Safe storage of common household products
City Of San Diego Environmental Services Department
If you are required to use toxic products, keep them out
of the wrong hands
n the wake of another accidental poisoning, parents
are being warned to ensure that household products containing toxic chemicals
are safely stored and out of reach of children. Earlier this month a two
year-old North County child received severe burns to the mouth and throat
after accidentally swallowing tub and tile cleaner.
Unfortunately, incidents like this are all too common.
Last year in San Diego there were 2,573 cases of exposure to household hazardous
materials in children under the age of six, according to Dr. Anthony Manoguerra
of the San Diego Regional Poison Center at UCSD Medical Center.
"Children under the age of six are the most susceptible
to accidental exposure, because they are in the stages of growth and development
where they are exploring and learning about the world around them,"
said Manoguerra. "And what children see and reach for, they put in
Household hazardous materials are products containing
toxic chemicals. Any product labeled with the words CAUTION, WARNING, DANGER,
POISON, FLAMMABLE, CORROSIVE or REACTIVE is considered a household hazardous
material and requires special storage and handling.
Danger areas in the home
Accidental poisonings and/or exposure to hazardous materials
can happen anywhere, but they most often occur in the kitchen, bathroom
or garage, where cleaning, automotive and exterior home supplies are stored.
Common hazardous products stored in the kitchen and bathroom include all-purpose
cleaners, oven cleaner, furniture polish and drain cleaner. Antifreeze,
arts and crafts supplies, paint and pesticides are hazardous products typically
stored in the garage.
Reduce the risk
Parents can safeguard their child and reduce the risk
of exposure to household hazardous materials by following these steps:
In case of emergency, call the San Diego Regional Poison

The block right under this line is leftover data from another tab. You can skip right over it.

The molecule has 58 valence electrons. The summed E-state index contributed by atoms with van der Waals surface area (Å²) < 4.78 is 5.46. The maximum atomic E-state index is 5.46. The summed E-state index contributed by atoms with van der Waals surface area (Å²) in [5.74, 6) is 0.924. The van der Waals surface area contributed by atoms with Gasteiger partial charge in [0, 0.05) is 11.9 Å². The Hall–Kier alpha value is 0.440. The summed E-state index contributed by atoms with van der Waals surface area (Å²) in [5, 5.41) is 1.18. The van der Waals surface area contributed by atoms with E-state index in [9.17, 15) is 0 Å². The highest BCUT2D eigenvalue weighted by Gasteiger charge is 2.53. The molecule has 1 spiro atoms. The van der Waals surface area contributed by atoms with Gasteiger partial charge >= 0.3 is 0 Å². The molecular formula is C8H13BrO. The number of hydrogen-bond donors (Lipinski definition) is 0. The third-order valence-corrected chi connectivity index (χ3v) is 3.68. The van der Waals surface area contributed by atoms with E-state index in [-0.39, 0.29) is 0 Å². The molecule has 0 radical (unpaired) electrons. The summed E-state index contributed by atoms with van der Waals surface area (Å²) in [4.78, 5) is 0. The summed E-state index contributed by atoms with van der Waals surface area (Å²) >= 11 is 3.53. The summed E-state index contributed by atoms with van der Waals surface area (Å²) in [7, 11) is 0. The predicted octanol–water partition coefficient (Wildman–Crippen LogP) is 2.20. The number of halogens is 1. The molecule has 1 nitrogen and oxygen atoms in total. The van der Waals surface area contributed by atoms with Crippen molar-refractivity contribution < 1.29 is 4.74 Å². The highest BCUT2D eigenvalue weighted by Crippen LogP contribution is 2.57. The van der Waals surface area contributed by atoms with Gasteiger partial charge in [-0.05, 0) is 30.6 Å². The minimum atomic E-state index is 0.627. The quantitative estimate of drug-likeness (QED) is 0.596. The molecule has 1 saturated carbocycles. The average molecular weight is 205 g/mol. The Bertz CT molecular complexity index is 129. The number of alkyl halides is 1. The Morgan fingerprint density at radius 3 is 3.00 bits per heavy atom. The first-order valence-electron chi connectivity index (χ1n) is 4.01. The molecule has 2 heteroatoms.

Center at (619) 543-6000. Additionally, a bottle of Ipecac syrup should
be kept on hand to be used to induce vomiting, but only if instructed by
Poison Center staff or your doctor. For more information regarding prevention
of exposure to household hazardous materials, call (619) 235-2111.
- Always keep hazardous materials in their original containers, never
put them in food or beverage containers. Store hazardous and food products
in separate areas.
- Watch your child when using household hazardous materials. If the
phone or doorbell rings, take your child with you.
- Keep products in locked or child-proof cabinets (child-proof latches
are available at most home supply stores). Safely store products immediately
- Buy only as much as you need and will use. Try buying one product
that will accomplish many tasks, instead of a separate products for every
household chore. This reduces cost, storage space and the amount of leftover
- Choose the least toxic products available. Read labels, look for warning
words and check ingredients.
- Check storage areas at least twice a year and properly dispose of
products that have outlived their usefulness. Remove leaking or damaged
containers, but don't combine different products. Keep the area clean and
free from trash.
The City of San Diego Household Hazardous Materials is sponsored by
the Environmental Services Department and the Water Utilities Department
with additional funding from the California Integrated Waste Management